The Alliance has been improvising new ways to gather people together while we’re all sheltering in place. Before the COVID-19 outbreak, we had planned our first Quarterly Picnic Briefing to be a State Bills Happy Hour to update our community members about the recent budget session in Cheyenne. Last year, we had a packed house at Picnic.
This year, we had to come up with a new plan as the COVID situation was changing on a daily basis. Luckily, our Operations Director Dawn Webster and her husband, Patrick Millard, helped us stream a Zoom meeting through Facebook Live, so viewers could ask questions through the comment portal. Big thanks to them for their technical expertise!
The panelists started by introducing themselves and offering a brief synopsis of their time in Cheyenne. Senator Mike Gierau, who serves on the Senate Appropriations committee, spoke about the myriad effects of the COVID-19 pandemic, including a sudden drop in sales tax and natural resource revenue coming into the state. Representative Andy Schwartz, who serves on the House Appropriations Committee, mentioned the lodging tax bill which did pass and will bring funds into the state once tourism season is up and running. Representative Yin talked about his innovative ideas for diversifying Wyoming’s revenue stream, citing his second homeowner’s tax bill, which ultimately failed. It’s clear that our state legislators are concerned about the lasting effects of revenue losses due to COVID-19.
County Commission Chair Natalia Macker visited the legislature this session to lobby. Many of us at the Alliance were concerned about HB 22, a bill that would threaten our ability to craft local housing mitigation measures. Macker reported that this bill was dead on arrival. She also worked to ensure adequate mental health and suicide prevention funding. Commissioner Luther Propst hailed the failure of HB 22 and talked about two other bills that targeted Teton County. SF 110 would have allocated funds to assess the value public lands and potentially position them for private acquisition. Thankfully, SF 110 failed!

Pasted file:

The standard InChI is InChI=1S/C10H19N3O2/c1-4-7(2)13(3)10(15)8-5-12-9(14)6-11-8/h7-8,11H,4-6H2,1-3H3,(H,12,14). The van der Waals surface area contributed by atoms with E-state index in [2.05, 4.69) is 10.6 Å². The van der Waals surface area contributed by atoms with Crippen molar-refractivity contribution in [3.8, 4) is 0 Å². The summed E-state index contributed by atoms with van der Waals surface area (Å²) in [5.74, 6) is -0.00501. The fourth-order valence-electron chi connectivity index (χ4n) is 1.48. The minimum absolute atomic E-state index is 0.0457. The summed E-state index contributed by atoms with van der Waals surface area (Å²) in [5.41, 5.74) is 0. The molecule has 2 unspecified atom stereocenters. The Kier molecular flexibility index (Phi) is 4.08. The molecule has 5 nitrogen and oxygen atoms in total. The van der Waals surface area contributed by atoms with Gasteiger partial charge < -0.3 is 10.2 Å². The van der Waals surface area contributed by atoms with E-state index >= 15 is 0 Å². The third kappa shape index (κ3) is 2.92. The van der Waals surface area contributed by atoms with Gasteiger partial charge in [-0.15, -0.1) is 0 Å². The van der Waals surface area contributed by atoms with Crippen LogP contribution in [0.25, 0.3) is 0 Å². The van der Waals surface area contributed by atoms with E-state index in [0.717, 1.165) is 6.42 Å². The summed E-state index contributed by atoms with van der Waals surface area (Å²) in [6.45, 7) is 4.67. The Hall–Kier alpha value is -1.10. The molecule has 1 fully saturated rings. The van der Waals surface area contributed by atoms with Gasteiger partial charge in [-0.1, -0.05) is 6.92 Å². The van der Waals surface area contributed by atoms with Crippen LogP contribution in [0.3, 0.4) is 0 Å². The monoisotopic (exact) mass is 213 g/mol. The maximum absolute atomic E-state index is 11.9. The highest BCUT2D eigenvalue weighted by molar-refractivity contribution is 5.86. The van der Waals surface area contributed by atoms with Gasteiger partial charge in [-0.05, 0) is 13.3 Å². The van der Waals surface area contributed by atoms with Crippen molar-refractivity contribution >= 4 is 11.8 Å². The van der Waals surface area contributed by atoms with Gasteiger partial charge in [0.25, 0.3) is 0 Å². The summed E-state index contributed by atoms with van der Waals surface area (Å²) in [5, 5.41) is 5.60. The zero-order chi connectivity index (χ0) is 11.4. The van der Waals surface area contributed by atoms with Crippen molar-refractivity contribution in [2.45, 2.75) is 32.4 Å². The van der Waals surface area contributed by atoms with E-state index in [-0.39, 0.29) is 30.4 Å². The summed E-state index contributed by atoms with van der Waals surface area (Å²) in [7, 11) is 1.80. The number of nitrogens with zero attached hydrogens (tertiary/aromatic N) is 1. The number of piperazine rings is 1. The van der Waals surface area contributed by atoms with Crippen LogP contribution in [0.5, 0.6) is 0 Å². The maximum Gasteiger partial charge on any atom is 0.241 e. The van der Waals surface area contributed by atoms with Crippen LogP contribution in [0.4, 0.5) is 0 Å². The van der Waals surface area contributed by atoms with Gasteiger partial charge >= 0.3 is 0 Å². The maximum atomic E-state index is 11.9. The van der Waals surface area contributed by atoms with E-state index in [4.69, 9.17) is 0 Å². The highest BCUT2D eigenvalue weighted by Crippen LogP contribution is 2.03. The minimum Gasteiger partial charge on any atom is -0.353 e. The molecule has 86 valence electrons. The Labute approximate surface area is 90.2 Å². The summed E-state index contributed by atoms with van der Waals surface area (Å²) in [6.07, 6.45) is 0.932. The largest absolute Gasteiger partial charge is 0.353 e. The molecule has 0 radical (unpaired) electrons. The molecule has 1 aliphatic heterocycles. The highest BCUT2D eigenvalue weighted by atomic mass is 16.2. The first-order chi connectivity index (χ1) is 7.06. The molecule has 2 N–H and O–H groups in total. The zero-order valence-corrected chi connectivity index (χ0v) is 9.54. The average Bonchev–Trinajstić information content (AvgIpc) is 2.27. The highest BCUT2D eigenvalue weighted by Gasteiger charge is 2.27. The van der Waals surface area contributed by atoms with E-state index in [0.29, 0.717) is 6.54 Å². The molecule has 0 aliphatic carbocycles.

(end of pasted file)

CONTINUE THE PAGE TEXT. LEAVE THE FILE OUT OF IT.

Unfortunately, HB 162 did pass, which requires the State Land Department to consider proposals for development on state trust land parcels near Kelly and south of Teton Village. Representative Schwartz helped amend this bill by adding a clause to ensure that any development on trust lands aligns with local Comprehensive Plans. Local conservation groups may be able to fundraise and permanently protect these parcels – stay tuned.
Town Councilor Arne Jorgensen spent his time in Cheyenne listening to debates and finding common ground with legislators from across the state. He also spoke of his work on a local stormwater management bill. Finally, Kristen Gunther from the Wyoming Outdoor Council and Jenny DeSarro from the Greater Yellowstone Coalition talked about their work on a multitude of wildlife bills affecting ungulates and sage grouse. For example, HB 69 passed and creates a fund for wildlife through the sale of wildlife-themed license plates.
A common theme throughout this conversation was making new connections. Teton County is tucked away in the very northwestern corner of the state, and more of us can make the effort to visit other parts of Wyoming and forge connections. I know I was planning on taking myself on a Wyoming field trip this April—I’ve never even been to Casper or Cody—but that plan will have to wait until post-pandemic existence sets in.
Even though the State Bills Happy Hour had a different format this year, I’m grateful that we were still able to host an event that brought local legislators and the public together. We’re fortunate to have such dedicated lawmakers representing us at home and in Cheyenne. Stay tuned for more updates regarding the interim session, and a potential special session to deal with dropping revenue!
In case you missed it, this conversation is available on our Facebook page so community members can view the content at their own convenience.
By Clare Stumpf, Alliance grassroots organizer